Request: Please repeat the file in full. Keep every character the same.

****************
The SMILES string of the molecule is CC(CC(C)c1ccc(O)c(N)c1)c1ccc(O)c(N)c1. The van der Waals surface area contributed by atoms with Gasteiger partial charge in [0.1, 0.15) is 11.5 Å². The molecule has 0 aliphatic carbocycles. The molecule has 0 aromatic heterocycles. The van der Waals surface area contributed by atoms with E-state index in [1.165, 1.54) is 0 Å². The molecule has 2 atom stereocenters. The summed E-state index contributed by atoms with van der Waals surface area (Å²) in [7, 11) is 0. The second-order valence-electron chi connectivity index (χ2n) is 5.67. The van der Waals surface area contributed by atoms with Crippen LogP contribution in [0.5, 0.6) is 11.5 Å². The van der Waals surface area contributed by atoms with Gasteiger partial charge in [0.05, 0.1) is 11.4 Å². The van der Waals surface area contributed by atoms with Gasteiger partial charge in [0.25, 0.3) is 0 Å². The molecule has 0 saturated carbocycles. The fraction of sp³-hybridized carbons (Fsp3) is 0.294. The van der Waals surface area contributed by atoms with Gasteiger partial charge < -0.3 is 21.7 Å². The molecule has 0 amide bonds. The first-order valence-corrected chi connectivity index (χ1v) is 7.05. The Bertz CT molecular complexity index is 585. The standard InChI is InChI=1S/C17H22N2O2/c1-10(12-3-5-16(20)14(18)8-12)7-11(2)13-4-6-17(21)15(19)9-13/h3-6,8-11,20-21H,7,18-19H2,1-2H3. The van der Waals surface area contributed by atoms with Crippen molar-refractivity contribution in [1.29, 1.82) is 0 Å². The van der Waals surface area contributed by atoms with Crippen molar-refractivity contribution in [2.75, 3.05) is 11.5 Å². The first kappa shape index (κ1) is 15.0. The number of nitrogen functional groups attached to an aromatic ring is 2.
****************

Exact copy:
The SMILES string of the molecule is CC(CC(C)c1ccc(O)c(N)c1)c1ccc(O)c(N)c1. The van der Waals surface area contributed by atoms with Gasteiger partial charge in [0.1, 0.15) is 11.5 Å². The molecule has 0 aliphatic carbocycles. The molecule has 0 aromatic heterocycles. The van der Waals surface area contributed by atoms with E-state index in [1.165, 1.54) is 0 Å². The molecule has 2 atom stereocenters. The summed E-state index contributed by atoms with van der Waals surface area (Å²) in [7, 11) is 0. The second-order valence-electron chi connectivity index (χ2n) is 5.67. The van der Waals surface area contributed by atoms with Crippen LogP contribution in [0.5, 0.6) is 11.5 Å². The van der Waals surface area contributed by atoms with Gasteiger partial charge in [0.05, 0.1) is 11.4 Å². The van der Waals surface area contributed by atoms with Gasteiger partial charge in [0.25, 0.3) is 0 Å². The molecule has 0 saturated carbocycles. The fraction of sp³-hybridized carbons (Fsp3) is 0.294. The van der Waals surface area contributed by atoms with Gasteiger partial charge < -0.3 is 21.7 Å². The molecule has 0 amide bonds. The first-order valence-corrected chi connectivity index (χ1v) is 7.05. The Bertz CT molecular complexity index is 585. The standard InChI is InChI=1S/C17H22N2O2/c1-10(12-3-5-16(20)14(18)8-12)7-11(2)13-4-6-17(21)15(19)9-13/h3-6,8-11,20-21H,7,18-19H2,1-2H3. The van der Waals surface area contributed by atoms with Crippen molar-refractivity contribution in [1.29, 1.82) is 0 Å². The van der Waals surface area contributed by atoms with Crippen molar-refractivity contribution in [2.75, 3.05) is 11.5 Å². The first kappa shape index (κ1) is 15.0. The number of nitrogen functional groups attached to an aromatic ring is 2.